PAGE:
REVIEW: ‘Coming 2 America’ Lacks A Solid Story, But Has Heart

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Coming 2 America

Coming 2 America is an Amazon Original Film, produced by Paramount Pictures and distributed by Amazon Studios. The film follows Prince Akeem (Eddie Murphy) who becomes King of Zamunda following the events of Coming To America. Akeem is told by his ailing father Jaffe (James Earl Jones) that he has an illegitimate son Lavelle (Jermaine Fowler), who was fathered during his last visit to America. Akeem and his friend Semmi (Arsenio Hall) travel to America to find Lavelle and train him to be the next prince of Zamunda, while fending off a coup from General Izzi (Wesley Snipes), the leader of Nextdoria.

Given that over 30 years have passed since Coming To America was released, a lot has obviously changed with its sequel. One of these changes is behind the camera, as Craig Brewer takes over directorial duties from John Landis. Brewer and Murphy had previously worked together on the Netflix film Dolemite is My Name, and Brewer for the most part manages to capture the same aesthetic that Landis did with Coming To America-whole sets are lifted wholesale from the first film, including the Zamundan royal palace and the McDowell’s restaurant.

Another transplant from the original film includes Coming To America‘s original screenwriters Barry W. Blaustein and David Sheffield, who not only manage to pick up where the first film left off but build upon its events in a way that feels more organic than other long-gestating sequels. For example, Zamunda is shown to have grown exponentially over the years-there’s even a McDowell’s near the palace. They even touch upon an old running gag from the first movie, which I wasn’t expecting!

Joining Blaustein and Sheffield is Kenya Barris, who has co-written the screenplays for The Witches and 2019’s Shaft. Thankfully, unlike Shaft Barris actually writes some clever jokes including a circumcision bit that would feel right at home on black-ish or one of its other spinoffs. Another Barris-esque bit involves Akeem having three daughters with his wife Lisa (Shari Headley), including The Old Guard‘s KiKi Layne as their eldest daughter Meeka.

One thing that hasn’t changed is the cast’s chemistry, especially where Murphy and Fowler are concerned. One thing I loved about the original Coming To America was the fact that Murphy and Hall put their own spin on the “fish out of water” trope: namely, two men born of African royalty accumulating to the “mean streets” of Queens, New York. With the sequel, the reverse is true; Lavelle, a born and bred New Yorker, has to learn how to live in Zamunda. Murphy and Fowler handle this switch effortlessly, delivering plenty of laughs as well as a few heartfelt moments (including a scene near the end where the two men reconcile after a second act falling out.

The supporting cast is also bolstered with comedic talent, from Saturday Night Live alum Leslie Jones as Lavelle’s mother Mary to Tracy Morgan as his Uncle Reem. Of those two, it’s Jones who has the better moments-Morgan tends to be hit or miss, with his best bits coming from friction with Hall. The surprising standout is Snipes; obviously he is more of an action-oriented actor but he manages to showcase surprising comedic chops, as well as leverage his physicality into dancing. Whenever Nextdoria visits Zamunda, they enter with immensely choreographed dance moves and it’s a delight to see Snipes hop about. Also, viewers should keep an eye out for several surprise cameos-including music from Salt n’ Pepa.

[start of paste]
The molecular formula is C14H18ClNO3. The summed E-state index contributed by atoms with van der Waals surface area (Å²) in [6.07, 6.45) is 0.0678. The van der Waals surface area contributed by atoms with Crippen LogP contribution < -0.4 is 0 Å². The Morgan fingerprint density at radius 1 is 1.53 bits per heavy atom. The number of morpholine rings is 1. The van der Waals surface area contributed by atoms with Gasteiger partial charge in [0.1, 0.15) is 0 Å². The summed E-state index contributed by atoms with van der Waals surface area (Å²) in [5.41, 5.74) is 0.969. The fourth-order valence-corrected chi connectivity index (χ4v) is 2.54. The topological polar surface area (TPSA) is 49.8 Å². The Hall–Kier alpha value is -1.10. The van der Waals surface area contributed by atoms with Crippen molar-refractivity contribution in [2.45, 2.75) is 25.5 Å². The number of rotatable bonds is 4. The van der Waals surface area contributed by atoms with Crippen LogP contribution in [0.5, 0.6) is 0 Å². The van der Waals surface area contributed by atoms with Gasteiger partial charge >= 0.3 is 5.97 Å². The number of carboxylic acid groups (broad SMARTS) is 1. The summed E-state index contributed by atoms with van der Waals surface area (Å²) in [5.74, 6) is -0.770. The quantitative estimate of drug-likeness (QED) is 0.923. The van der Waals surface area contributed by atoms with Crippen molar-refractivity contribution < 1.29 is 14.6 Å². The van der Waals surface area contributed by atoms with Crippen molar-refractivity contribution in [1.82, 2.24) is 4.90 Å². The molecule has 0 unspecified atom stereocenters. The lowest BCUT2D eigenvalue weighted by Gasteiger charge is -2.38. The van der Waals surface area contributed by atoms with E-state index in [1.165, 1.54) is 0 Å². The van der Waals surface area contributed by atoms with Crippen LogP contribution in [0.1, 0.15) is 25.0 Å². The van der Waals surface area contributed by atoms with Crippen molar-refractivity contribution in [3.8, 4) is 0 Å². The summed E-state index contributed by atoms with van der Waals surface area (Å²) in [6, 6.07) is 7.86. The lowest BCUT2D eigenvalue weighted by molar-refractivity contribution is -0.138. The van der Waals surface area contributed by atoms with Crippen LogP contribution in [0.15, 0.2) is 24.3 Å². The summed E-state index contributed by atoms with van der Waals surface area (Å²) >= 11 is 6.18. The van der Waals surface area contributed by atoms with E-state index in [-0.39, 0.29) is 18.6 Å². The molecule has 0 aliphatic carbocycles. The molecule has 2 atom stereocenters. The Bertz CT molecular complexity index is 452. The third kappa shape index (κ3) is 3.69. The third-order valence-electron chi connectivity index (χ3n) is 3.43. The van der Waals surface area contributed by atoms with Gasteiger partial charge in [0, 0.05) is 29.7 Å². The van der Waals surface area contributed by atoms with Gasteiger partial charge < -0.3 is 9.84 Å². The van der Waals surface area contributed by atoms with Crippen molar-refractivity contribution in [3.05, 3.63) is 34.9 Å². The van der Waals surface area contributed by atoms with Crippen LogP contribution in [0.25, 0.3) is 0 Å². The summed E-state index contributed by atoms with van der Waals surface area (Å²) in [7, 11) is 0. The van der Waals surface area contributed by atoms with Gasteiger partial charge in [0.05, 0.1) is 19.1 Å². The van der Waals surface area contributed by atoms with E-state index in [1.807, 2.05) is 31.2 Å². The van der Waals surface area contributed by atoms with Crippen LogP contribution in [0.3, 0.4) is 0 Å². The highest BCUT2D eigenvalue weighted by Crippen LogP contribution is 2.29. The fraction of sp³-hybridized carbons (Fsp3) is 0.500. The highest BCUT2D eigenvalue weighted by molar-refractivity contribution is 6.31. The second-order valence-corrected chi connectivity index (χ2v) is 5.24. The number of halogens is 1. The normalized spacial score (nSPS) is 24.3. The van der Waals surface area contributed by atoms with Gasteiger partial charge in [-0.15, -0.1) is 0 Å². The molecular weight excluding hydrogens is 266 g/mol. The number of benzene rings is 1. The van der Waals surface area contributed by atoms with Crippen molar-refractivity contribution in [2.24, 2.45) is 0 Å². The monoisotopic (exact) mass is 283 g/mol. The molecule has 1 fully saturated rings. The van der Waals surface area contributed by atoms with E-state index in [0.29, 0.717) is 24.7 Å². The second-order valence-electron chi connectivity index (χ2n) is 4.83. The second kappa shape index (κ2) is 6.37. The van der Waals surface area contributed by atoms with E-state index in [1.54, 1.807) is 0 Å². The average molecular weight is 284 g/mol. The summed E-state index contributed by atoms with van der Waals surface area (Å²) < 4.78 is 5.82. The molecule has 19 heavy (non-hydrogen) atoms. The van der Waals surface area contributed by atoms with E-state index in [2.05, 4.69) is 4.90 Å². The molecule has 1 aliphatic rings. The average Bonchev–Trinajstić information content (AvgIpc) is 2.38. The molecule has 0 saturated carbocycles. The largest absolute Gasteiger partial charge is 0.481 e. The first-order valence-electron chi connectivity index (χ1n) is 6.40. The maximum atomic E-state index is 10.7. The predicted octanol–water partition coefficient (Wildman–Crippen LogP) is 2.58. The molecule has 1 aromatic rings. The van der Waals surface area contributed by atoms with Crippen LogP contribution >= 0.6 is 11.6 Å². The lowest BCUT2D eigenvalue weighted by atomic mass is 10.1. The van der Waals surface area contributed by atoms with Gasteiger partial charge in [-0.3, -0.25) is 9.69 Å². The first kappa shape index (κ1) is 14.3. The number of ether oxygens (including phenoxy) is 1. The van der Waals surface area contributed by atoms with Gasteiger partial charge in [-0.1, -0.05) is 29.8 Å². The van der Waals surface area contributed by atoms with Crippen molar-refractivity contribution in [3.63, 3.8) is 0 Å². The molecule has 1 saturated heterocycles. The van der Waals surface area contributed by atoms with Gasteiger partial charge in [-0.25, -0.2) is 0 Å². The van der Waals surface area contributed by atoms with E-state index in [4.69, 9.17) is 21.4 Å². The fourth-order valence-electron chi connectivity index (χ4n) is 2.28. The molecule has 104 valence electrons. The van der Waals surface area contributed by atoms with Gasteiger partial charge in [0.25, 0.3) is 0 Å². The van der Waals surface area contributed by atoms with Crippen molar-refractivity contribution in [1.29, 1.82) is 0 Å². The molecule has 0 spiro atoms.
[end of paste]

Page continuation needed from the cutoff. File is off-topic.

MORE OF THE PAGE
Where the film stumbles is its plot, which more or less repeats the same beats as Coming To America-only with Lavelle in Akeem’s place. Lavelle comes to Zamunda. Lavelle struggles to fit in. Lavelle even finds himself facing the same romantic hurdles his father did. I know sequels often touch upon or revisit elements that worked in the first film, but there’s a fine line between “building upon a previous work” and “just playing the greatest hits” and Coming 2 America tilts slightly more toward the latter. I feel a better thread for the film to explore would have been how Lavelle fit into the family, especially since a running subplot involves Meeka frustrated that Zamundan law only allows a male heir to take the throne.

Similarly, a recurring gag from Coming To America which involved Murphy and Hall playing multiple roles doesn’t have the same bite in this film. Granted, it’s fun to see them reprising their roles as local barbers Mr. Clarence and Morris, but Hall as a wizened Zamundan witch doctor is the stuff of nightmares (and feels EXTREMELY out of place with how Zamunda is presented.) Hall himself also feels somewhat underutilized as Semmi, with his aforementioned scenes with Morgan being a highlight. I wish there was more of that in the film, as well.

Coming 2 America doesn’t quite hit the heights of its predecessor, but its cast and crew manage to deliver a sequel that builds upon elements of the first film, that also delivers genuinely heartfelt and hilarious moments. If you enjoyed Coming To America or are looking for a film to watch with the family, I suggest checking it out.

Coming 2 America will be available to stream on Amazon Prime Video starting March 5.

 


Coming 2 America
  • 7/10
    Rating - 7/10
7/10

TL;DR

Coming 2 America doesn’t quite hit the heights of its predecessor, but its cast and crew manage to deliver a sequel that builds upon elements of the first film, that also delivers genuinely heartfelt and hilarious moments. If you enjoyed Coming To America or are looking for a film to watch with the family, I suggest checking it out.